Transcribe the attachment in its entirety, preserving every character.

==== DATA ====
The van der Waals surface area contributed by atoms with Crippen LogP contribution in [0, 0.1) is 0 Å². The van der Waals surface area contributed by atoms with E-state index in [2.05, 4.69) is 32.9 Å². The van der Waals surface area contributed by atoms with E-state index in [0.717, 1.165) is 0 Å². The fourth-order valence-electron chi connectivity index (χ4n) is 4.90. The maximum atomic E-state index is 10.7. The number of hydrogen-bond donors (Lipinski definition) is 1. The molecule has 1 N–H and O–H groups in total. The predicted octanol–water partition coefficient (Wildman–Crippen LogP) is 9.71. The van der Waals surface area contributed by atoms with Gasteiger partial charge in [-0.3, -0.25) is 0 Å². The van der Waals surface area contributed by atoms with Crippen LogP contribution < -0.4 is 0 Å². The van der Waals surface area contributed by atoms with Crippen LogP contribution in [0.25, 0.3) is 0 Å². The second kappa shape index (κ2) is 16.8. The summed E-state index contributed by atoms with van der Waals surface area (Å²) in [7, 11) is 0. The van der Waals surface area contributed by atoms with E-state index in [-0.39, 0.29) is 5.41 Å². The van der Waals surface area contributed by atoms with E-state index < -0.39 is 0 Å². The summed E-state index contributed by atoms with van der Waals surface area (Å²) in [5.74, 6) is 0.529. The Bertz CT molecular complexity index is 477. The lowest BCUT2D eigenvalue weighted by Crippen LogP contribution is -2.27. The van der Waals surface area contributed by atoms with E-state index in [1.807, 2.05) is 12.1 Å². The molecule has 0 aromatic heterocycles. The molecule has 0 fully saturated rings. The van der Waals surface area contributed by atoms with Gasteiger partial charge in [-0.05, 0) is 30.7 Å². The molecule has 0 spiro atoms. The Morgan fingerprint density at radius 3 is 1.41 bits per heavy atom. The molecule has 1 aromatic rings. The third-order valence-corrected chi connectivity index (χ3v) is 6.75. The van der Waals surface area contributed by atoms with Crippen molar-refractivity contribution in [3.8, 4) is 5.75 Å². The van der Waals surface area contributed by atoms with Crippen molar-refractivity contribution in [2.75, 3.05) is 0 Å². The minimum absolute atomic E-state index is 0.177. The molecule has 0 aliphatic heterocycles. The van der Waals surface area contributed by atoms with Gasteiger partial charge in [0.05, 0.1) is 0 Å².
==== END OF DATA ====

The van der Waals surface area contributed by atoms with Crippen LogP contribution in [0, 0.1) is 0 Å². The van der Waals surface area contributed by atoms with E-state index in [2.05, 4.69) is 32.9 Å². The van der Waals surface area contributed by atoms with E-state index in [0.717, 1.165) is 0 Å². The fourth-order valence-electron chi connectivity index (χ4n) is 4.90. The maximum atomic E-state index is 10.7. The number of hydrogen-bond donors (Lipinski definition) is 1. The molecule has 1 N–H and O–H groups in total. The predicted octanol–water partition coefficient (Wildman–Crippen LogP) is 9.71. The van der Waals surface area contributed by atoms with Gasteiger partial charge in [-0.3, -0.25) is 0 Å². The van der Waals surface area contributed by atoms with Crippen LogP contribution < -0.4 is 0 Å². The van der Waals surface area contributed by atoms with Crippen LogP contribution in [0.25, 0.3) is 0 Å². The second kappa shape index (κ2) is 16.8. The summed E-state index contributed by atoms with van der Waals surface area (Å²) in [7, 11) is 0. The van der Waals surface area contributed by atoms with E-state index in [-0.39, 0.29) is 5.41 Å². The van der Waals surface area contributed by atoms with E-state index < -0.39 is 0 Å². The summed E-state index contributed by atoms with van der Waals surface area (Å²) in [5.74, 6) is 0.529. The Bertz CT molecular complexity index is 477. The lowest BCUT2D eigenvalue weighted by Crippen LogP contribution is -2.27. The van der Waals surface area contributed by atoms with E-state index in [1.807, 2.05) is 12.1 Å². The molecule has 0 aromatic heterocycles. The molecule has 0 fully saturated rings. The van der Waals surface area contributed by atoms with Gasteiger partial charge in [-0.05, 0) is 30.7 Å². The molecule has 0 spiro atoms. The Morgan fingerprint density at radius 3 is 1.41 bits per heavy atom. The molecule has 1 aromatic rings. The third-order valence-corrected chi connectivity index (χ3v) is 6.75. The van der Waals surface area contributed by atoms with Crippen molar-refractivity contribution in [3.8, 4) is 5.75 Å². The van der Waals surface area contributed by atoms with Crippen molar-refractivity contribution in [2.75, 3.05) is 0 Å². The minimum absolute atomic E-state index is 0.177. The molecule has 0 aliphatic heterocycles. The van der Waals surface area contributed by atoms with Gasteiger partial charge in [0.05, 0.1) is 0 Å².